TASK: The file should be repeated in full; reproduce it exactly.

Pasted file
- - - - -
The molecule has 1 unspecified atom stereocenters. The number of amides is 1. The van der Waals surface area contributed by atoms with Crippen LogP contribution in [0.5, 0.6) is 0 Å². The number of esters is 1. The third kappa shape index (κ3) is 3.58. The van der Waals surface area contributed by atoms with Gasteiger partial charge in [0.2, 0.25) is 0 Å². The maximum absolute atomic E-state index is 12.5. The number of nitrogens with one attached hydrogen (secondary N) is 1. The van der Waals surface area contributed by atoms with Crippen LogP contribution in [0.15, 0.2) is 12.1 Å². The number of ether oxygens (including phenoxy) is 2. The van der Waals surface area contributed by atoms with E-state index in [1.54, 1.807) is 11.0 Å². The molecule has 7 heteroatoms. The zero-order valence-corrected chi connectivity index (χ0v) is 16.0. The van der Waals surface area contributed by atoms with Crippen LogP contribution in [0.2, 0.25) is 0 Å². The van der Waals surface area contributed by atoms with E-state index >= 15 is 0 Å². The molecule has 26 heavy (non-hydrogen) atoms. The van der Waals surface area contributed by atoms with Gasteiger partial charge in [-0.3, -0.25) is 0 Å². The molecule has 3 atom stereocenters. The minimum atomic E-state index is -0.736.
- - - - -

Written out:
The molecule has 1 unspecified atom stereocenters. The number of amides is 1. The van der Waals surface area contributed by atoms with Crippen LogP contribution in [0.5, 0.6) is 0 Å². The number of esters is 1. The third kappa shape index (κ3) is 3.58. The van der Waals surface area contributed by atoms with Gasteiger partial charge in [0.2, 0.25) is 0 Å². The maximum absolute atomic E-state index is 12.5. The number of nitrogens with one attached hydrogen (secondary N) is 1. The van der Waals surface area contributed by atoms with Crippen LogP contribution in [0.15, 0.2) is 12.1 Å². The number of ether oxygens (including phenoxy) is 2. The van der Waals surface area contributed by atoms with E-state index in [1.54, 1.807) is 11.0 Å². The molecule has 7 heteroatoms. The zero-order valence-corrected chi connectivity index (χ0v) is 16.0. The van der Waals surface area contributed by atoms with Crippen LogP contribution in [0.2, 0.25) is 0 Å². The van der Waals surface area contributed by atoms with E-state index >= 15 is 0 Å². The molecule has 26 heavy (non-hydrogen) atoms. The van der Waals surface area contributed by atoms with Gasteiger partial charge in [-0.3, -0.25) is 0 Å². The molecule has 3 atom stereocenters. The minimum atomic E-state index is -0.736.